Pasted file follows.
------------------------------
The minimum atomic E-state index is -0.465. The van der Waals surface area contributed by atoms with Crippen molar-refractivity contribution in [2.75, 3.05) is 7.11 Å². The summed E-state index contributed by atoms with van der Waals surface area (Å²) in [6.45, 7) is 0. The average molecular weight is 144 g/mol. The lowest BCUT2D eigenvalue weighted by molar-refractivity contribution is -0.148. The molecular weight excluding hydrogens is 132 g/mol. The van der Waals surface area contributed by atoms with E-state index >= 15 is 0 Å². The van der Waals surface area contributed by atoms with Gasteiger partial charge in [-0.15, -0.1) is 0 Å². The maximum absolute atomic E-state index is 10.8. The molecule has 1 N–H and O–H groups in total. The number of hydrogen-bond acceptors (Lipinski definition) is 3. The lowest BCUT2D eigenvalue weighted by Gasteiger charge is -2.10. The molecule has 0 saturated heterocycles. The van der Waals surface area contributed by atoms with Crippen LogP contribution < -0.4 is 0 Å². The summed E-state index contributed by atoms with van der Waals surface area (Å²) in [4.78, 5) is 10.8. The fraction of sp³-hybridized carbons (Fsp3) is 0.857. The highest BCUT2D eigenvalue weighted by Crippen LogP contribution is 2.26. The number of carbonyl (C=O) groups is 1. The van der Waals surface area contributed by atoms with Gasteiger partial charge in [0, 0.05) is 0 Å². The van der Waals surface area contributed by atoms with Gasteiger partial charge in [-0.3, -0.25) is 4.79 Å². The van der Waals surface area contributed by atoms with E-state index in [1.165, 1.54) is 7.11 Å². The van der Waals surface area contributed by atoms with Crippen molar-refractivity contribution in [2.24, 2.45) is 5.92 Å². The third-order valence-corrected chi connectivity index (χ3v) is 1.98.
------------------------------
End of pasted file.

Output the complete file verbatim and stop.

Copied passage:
The minimum atomic E-state index is -0.465. The van der Waals surface area contributed by atoms with Crippen molar-refractivity contribution in [2.75, 3.05) is 7.11 Å². The summed E-state index contributed by atoms with van der Waals surface area (Å²) in [6.45, 7) is 0. The average molecular weight is 144 g/mol. The lowest BCUT2D eigenvalue weighted by molar-refractivity contribution is -0.148. The molecular weight excluding hydrogens is 132 g/mol. The van der Waals surface area contributed by atoms with E-state index >= 15 is 0 Å². The van der Waals surface area contributed by atoms with Gasteiger partial charge in [-0.15, -0.1) is 0 Å². The maximum absolute atomic E-state index is 10.8. The molecule has 1 N–H and O–H groups in total. The number of hydrogen-bond acceptors (Lipinski definition) is 3. The lowest BCUT2D eigenvalue weighted by Gasteiger charge is -2.10. The molecule has 0 saturated heterocycles. The van der Waals surface area contributed by atoms with Crippen LogP contribution < -0.4 is 0 Å². The summed E-state index contributed by atoms with van der Waals surface area (Å²) in [4.78, 5) is 10.8. The fraction of sp³-hybridized carbons (Fsp3) is 0.857. The highest BCUT2D eigenvalue weighted by Crippen LogP contribution is 2.26. The number of carbonyl (C=O) groups is 1. The van der Waals surface area contributed by atoms with Gasteiger partial charge in [0, 0.05) is 0 Å². The van der Waals surface area contributed by atoms with Gasteiger partial charge in [-0.3, -0.25) is 4.79 Å². The van der Waals surface area contributed by atoms with E-state index in [1.165, 1.54) is 7.11 Å². The van der Waals surface area contributed by atoms with Crippen molar-refractivity contribution in [2.24, 2.45) is 5.92 Å². The third-order valence-corrected chi connectivity index (χ3v) is 1.98.